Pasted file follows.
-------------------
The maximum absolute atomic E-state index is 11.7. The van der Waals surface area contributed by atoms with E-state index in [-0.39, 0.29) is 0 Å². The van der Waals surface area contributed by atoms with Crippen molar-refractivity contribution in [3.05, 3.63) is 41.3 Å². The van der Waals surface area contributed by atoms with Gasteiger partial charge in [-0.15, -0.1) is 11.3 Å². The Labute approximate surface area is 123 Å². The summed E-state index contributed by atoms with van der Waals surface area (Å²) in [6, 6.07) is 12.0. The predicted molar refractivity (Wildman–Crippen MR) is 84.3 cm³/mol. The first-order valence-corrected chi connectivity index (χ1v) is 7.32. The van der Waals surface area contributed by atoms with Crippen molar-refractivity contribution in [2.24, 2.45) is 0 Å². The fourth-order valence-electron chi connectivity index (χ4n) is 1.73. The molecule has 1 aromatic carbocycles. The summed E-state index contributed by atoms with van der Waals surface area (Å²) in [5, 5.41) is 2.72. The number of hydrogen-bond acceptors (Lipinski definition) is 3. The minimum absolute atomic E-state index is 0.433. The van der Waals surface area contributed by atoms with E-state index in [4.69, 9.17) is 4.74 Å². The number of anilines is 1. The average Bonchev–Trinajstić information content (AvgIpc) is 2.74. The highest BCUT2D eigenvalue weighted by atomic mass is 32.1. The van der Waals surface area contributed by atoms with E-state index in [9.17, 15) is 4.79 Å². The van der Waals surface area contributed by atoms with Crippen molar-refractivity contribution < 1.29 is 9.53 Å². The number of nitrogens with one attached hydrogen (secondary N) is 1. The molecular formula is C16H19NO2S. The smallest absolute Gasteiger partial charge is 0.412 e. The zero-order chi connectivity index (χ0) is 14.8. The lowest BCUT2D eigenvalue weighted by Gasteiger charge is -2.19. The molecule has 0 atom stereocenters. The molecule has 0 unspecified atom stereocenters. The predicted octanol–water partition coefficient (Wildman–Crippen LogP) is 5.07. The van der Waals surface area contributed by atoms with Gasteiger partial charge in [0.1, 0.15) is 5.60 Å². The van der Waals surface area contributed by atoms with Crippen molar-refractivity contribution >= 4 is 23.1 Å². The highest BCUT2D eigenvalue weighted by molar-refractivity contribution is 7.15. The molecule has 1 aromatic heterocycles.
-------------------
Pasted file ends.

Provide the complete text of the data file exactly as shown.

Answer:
The maximum absolute atomic E-state index is 11.7. The van der Waals surface area contributed by atoms with E-state index in [-0.39, 0.29) is 0 Å². The van der Waals surface area contributed by atoms with Crippen molar-refractivity contribution in [3.05, 3.63) is 41.3 Å². The van der Waals surface area contributed by atoms with Gasteiger partial charge in [-0.15, -0.1) is 11.3 Å². The Labute approximate surface area is 123 Å². The summed E-state index contributed by atoms with van der Waals surface area (Å²) in [6, 6.07) is 12.0. The predicted molar refractivity (Wildman–Crippen MR) is 84.3 cm³/mol. The first-order valence-corrected chi connectivity index (χ1v) is 7.32. The van der Waals surface area contributed by atoms with Crippen molar-refractivity contribution in [2.24, 2.45) is 0 Å². The fourth-order valence-electron chi connectivity index (χ4n) is 1.73. The molecule has 1 aromatic carbocycles. The summed E-state index contributed by atoms with van der Waals surface area (Å²) in [5, 5.41) is 2.72. The number of hydrogen-bond acceptors (Lipinski definition) is 3. The minimum absolute atomic E-state index is 0.433. The van der Waals surface area contributed by atoms with E-state index in [4.69, 9.17) is 4.74 Å². The number of anilines is 1. The average Bonchev–Trinajstić information content (AvgIpc) is 2.74. The highest BCUT2D eigenvalue weighted by atomic mass is 32.1. The van der Waals surface area contributed by atoms with E-state index in [9.17, 15) is 4.79 Å². The van der Waals surface area contributed by atoms with Crippen molar-refractivity contribution < 1.29 is 9.53 Å². The number of nitrogens with one attached hydrogen (secondary N) is 1. The molecular formula is C16H19NO2S. The smallest absolute Gasteiger partial charge is 0.412 e. The zero-order chi connectivity index (χ0) is 14.8. The lowest BCUT2D eigenvalue weighted by Gasteiger charge is -2.19. The molecule has 0 atom stereocenters. The molecule has 0 unspecified atom stereocenters. The predicted octanol–water partition coefficient (Wildman–Crippen LogP) is 5.07. The van der Waals surface area contributed by atoms with Gasteiger partial charge in [0.1, 0.15) is 5.60 Å². The van der Waals surface area contributed by atoms with Crippen molar-refractivity contribution >= 4 is 23.1 Å². The highest BCUT2D eigenvalue weighted by molar-refractivity contribution is 7.15. The molecule has 1 aromatic heterocycles.